With the Kansas City District UMW having their fall meeting at Stilwell, I had the opportunity to preside over communion for their worship service. As I read the section asking God to, “pour out your Holy Spirit on us gathered here, and on these gifts of bread and wine” I realized that it was the first time I had ever said them. I almost stumbled over my words right there! To be blessing the sacrament for the gathered community as we remembered God’s presence with us and sacrifice for us. It was a holy moment.
Finally, just a couple of weeks ago, I was back home visiting family (west of Wichita) when the Saturday after Thanksgiving they got a call that the pastor was sick and would not be at worship the next morning. While there is a lay speaker at the church, she asked if I would like to give the sermon. At 11:30 on Saturday night, I experienced another holy moment as the words I needed to speak flowed from mind and heart to pen and paper (okay, iphone notes, but that ruins the metaphor). That next morning as I preached, it reminded me of the beauty of the connectional system of the church. My identity as pastor is not restricted to one community (except for sacramental authority as a licensed pastor, yes) but is an identity that I carry with me everywhere.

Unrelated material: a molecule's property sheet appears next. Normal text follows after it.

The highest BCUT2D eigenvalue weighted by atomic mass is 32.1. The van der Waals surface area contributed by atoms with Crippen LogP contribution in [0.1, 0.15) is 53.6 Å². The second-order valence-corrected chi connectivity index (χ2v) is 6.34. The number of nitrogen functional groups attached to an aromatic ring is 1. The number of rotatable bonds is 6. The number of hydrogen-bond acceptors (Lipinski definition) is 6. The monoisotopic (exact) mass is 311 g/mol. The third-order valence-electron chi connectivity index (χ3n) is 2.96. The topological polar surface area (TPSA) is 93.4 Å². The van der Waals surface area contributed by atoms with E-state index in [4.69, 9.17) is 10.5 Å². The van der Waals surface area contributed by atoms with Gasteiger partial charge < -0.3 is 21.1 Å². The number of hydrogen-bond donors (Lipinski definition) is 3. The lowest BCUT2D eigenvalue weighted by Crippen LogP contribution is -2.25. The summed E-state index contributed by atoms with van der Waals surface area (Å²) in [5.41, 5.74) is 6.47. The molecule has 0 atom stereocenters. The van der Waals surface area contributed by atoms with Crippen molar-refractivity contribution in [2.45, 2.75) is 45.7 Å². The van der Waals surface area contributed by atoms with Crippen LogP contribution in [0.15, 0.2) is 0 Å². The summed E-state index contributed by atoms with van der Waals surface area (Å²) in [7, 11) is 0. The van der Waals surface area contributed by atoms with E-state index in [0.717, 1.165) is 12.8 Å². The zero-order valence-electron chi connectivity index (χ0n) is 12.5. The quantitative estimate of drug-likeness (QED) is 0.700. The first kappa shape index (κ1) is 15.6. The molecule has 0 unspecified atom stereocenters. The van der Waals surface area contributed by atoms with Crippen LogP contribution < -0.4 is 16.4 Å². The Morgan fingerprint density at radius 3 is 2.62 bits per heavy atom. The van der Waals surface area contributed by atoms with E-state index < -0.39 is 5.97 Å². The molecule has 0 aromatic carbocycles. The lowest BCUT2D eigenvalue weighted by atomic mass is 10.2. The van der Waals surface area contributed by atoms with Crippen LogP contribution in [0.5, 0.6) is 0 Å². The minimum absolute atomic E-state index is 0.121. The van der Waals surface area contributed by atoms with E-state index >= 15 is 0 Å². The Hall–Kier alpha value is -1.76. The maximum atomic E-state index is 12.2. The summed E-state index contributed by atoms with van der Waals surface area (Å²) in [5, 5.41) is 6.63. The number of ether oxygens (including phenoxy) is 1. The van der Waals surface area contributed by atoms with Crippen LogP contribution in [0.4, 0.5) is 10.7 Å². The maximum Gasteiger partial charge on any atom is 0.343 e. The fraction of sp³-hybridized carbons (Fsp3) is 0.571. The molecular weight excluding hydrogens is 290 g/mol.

I am still a pastor when helping with the senior high youth at a local food pantry, regardless of how I ‘look just like the students.’ I am still a pastor when at a UMW event at another church someone remembers me as the young pastor who presided over communion at the fall district event. I am still a pastor when I’m home with family and a pastor gets sick. It is a humbling and holy moment when I remember that I indeed am a sign of God’s presence wherever I go.
While I continue to wrestle with what exactly this thing called pastoral authority means, I have confidence that I am experiencing glimpses of it in these holy moments. I never know when I will stumble upon one of these moments but I praise God for giving me grace and confidence to step into each experience with humility and maybe a touch of that pastoral authority.